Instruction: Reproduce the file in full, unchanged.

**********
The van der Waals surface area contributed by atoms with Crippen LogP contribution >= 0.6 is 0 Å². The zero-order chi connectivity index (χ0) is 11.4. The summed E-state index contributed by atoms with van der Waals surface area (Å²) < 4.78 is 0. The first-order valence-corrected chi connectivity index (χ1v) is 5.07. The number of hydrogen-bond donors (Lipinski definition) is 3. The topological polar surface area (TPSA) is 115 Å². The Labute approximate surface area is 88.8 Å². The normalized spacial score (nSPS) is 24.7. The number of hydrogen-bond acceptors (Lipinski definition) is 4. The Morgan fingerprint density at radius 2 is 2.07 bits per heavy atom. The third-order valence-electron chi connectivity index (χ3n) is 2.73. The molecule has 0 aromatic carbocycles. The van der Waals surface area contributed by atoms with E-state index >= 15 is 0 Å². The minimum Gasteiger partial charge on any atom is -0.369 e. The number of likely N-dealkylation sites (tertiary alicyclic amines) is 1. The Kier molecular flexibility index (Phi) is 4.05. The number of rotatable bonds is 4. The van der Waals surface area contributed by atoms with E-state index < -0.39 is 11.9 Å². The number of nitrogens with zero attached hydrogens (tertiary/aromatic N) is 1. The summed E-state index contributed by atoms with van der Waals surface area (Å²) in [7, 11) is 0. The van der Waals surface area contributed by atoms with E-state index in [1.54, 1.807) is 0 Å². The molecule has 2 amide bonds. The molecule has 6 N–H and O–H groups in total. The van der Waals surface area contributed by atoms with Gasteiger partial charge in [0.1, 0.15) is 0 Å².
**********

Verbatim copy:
The van der Waals surface area contributed by atoms with Crippen LogP contribution >= 0.6 is 0 Å². The zero-order chi connectivity index (χ0) is 11.4. The summed E-state index contributed by atoms with van der Waals surface area (Å²) < 4.78 is 0. The first-order valence-corrected chi connectivity index (χ1v) is 5.07. The number of hydrogen-bond donors (Lipinski definition) is 3. The topological polar surface area (TPSA) is 115 Å². The Labute approximate surface area is 88.8 Å². The normalized spacial score (nSPS) is 24.7. The number of hydrogen-bond acceptors (Lipinski definition) is 4. The Morgan fingerprint density at radius 2 is 2.07 bits per heavy atom. The third-order valence-electron chi connectivity index (χ3n) is 2.73. The molecule has 0 aromatic carbocycles. The van der Waals surface area contributed by atoms with E-state index >= 15 is 0 Å². The minimum Gasteiger partial charge on any atom is -0.369 e. The number of likely N-dealkylation sites (tertiary alicyclic amines) is 1. The Kier molecular flexibility index (Phi) is 4.05. The number of rotatable bonds is 4. The van der Waals surface area contributed by atoms with E-state index < -0.39 is 11.9 Å². The number of nitrogens with zero attached hydrogens (tertiary/aromatic N) is 1. The summed E-state index contributed by atoms with van der Waals surface area (Å²) in [7, 11) is 0. The van der Waals surface area contributed by atoms with E-state index in [1.54, 1.807) is 0 Å². The molecule has 2 amide bonds. The molecule has 6 N–H and O–H groups in total. The van der Waals surface area contributed by atoms with Gasteiger partial charge in [0.1, 0.15) is 0 Å².